I come from a long line of divorced fathers. My father divorced my mother when I was 12. I use “divorce” not as a noun but as a transitive verb because, as I watched my mother in the months that followed, the divorce felt like something my father did to her. A generation earlier my father’s father divorced his wife, my grandmother.

And so statistically, I was a likely candidate for divorce. But I was determined to avoid the sins of my fathers. I didn’t realize that unlike a marriage, which requires two willing parties, a divorce requires only one. My first wife asked me for a divorce after 14 years of marriage. Our kids were 10, 7 and 4.

I was devastated. In the wreckage, I clung to my children as if they were life rafts. I quickly learned that the trick was to appear to be their raft, buoyant enough to get them to solid ground and tricked-out enough to make the journey fun.

My soon-to-be ex and I agreed to share parenting duties. She stayed in the house until we could sell it, and I started building the raft. I moved in with a friend who lived in the neighborhood, a divorced guy with no kids. I moved in for a few weeks and stayed 15 months. My kids took over every square foot of Paul’s house. Paul looms large in our family story. It’s not often you meet a saint, let alone live with one. My kids remember that year with Paul as one of the best times of their childhood.

The reality for me, at least in the first few months, wasn’t quite as rosy. Our oldest child, Zack, had suffered great bouts of separation anxiety when he was a toddler. The books told us to be calm and firm, which usually didn’t work. Now I knew the panic he must have felt, because that’s exactly what I was feeling — a terrible, overwhelming urge to hang on. It’s a physical need, this desperate clinging to bodies. Love and safety become smells and textures, and to let go of them is to risk death.

I found that the only way to get through the anxiety of being separated was to be fully present when my kids and I were together. That became my goal, and I often fell short. But that’s the great gift divorce can offer fathers: the freedom to parent without distraction. Suddenly, you’re not negotiating bedtime or how many cookies is the right amount of cookies. Now you’re in charge, freed from the constraints of Mommy Culture. And Mommy Culture is like air; you can’t escape it, and you don’t even know you’re struggling to breathe in that thin air until you experience a sudden change in altitude. At least that’s how it felt to me.

I don’t want to start a gender war here. I can feel the fingertips of a million mothers getting ready to set the comments section aflame. But here’s my take: I think mothers have a much tougher job than fathers because the expectations of them are so unrealistic. They’re expected to know everything about being a mother the instant their child is born.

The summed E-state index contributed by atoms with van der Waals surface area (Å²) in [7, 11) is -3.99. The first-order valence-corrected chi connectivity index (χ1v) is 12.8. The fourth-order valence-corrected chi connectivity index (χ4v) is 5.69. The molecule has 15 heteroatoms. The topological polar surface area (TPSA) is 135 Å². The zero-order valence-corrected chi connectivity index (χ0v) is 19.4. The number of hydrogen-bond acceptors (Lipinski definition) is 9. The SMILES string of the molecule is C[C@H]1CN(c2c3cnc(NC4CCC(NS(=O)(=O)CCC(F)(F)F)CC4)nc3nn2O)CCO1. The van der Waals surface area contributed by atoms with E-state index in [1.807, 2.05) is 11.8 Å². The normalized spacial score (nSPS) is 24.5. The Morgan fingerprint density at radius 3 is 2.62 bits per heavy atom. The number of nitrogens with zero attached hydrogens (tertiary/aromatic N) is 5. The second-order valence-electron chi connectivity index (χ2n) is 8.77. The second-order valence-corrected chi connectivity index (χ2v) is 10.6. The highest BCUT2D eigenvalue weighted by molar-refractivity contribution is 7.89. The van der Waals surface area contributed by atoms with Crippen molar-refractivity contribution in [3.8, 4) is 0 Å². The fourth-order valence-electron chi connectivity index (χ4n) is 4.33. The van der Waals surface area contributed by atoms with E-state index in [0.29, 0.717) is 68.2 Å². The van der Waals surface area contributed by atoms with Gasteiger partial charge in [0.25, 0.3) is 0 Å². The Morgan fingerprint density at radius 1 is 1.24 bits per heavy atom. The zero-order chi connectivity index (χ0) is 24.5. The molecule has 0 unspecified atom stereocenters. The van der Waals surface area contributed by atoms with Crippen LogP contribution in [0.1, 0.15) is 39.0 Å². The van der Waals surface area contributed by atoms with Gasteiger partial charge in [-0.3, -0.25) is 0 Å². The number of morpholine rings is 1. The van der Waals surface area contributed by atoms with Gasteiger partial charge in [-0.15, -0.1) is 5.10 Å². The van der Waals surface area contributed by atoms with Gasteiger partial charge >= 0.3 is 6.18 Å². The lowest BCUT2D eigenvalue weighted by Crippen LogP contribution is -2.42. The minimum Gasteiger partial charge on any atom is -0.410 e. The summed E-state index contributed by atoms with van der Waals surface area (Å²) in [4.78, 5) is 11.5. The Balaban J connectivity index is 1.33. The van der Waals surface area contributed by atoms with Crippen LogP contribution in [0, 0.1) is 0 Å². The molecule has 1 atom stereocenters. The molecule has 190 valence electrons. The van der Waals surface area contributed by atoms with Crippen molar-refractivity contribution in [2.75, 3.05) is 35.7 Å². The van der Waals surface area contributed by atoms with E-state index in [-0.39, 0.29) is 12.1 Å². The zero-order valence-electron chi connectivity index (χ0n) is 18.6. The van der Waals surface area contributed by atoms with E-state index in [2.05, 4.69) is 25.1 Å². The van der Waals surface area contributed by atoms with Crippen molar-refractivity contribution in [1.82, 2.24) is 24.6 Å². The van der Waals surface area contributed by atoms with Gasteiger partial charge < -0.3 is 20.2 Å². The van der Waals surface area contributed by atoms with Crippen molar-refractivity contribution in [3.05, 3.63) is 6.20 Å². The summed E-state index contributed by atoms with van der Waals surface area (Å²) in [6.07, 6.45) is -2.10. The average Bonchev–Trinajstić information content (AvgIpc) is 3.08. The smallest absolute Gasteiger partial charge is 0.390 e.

And society scrutinizes their every move. Which leads to anxiety, a burden most fathers don’t have. Each decision a mother makes becomes monumental, from which breast pump to buy to how to put baby down at night — side or tummy? Moms feel judged by the binkies and sippy cups they choose.

In my experience, all their anxiety leads to a lot of rules, some sensible, some arbitrary. And those rules are usually not democratically arrived at. There is still, even among couples who attempt to parent equally, a bias toward Mom’s approach. In even the most balanced parenting equations, which my wife and I enjoyed, Mom is still the commander-in-chief, and Dad, a high-ranking general.

Mom’s parenting style almost always sets the default. And defaults are hard to adjust. The negotiating that goes on over those settings can often suck the focus away from actual parenting.

So shared parenting gave me a chance to adjust the default and to develop more fully as a father. I learned to negotiate play dates, schedule carpools and braid hair (sort of). I taught my kids to play poker, which cost me all my spare change, but taught them about chance and human nature. We turned almost everything into a game. Going to the art museum became a competition to see who could give the untitled pieces the best names. Buying fruit at the outdoor market became a math game: Who could get the most peaches for $2? The playground turned into an obstacle course. Things were counted. Scores were kept.

My daughter, Zoey, the youngest, became the house champion cribbage player. By 6, she was pretty tough to beat in poker, too. My kids learned to compete. Sometimes we played games to decide who had to do extra chores. Occasionally a later bedtime went to the victor.

Without the safety net of Mom, we learned to fly. Sometimes we landed hard. And occasionally we soared.

Much has been written about the devastation divorce can cause, financially and emotionally — on kids, on mothers, even on grandparents. And it’s true. There are statistics and studies and servers full of evidence. I don’t dispute any of it. Cancer, too, wreaks a great deal of devastation. Yet there are still uplifting cancer survivor stories. This is my divorce survivor story. Nothing more. Certainly not a manifesto for divorce. Not an attack on the culture of mothering. Just part of one father’s experience.

I hope my sons, Zack and Max, now in their 20s, become the best fathers they can be without the trauma of divorce. I hope they learn that being fully present is more important than establishing the right schedule or adopting the right parenting philosophy. But this is my story, not theirs. They’ll have to find their own way through the obstacle course of parenting. They’ll have to create their own rules of engagement.

Jim Sollisch is a creative director at an ad agency in Cleveland. To comment on this story, e-mail wpmagazine@washpost.
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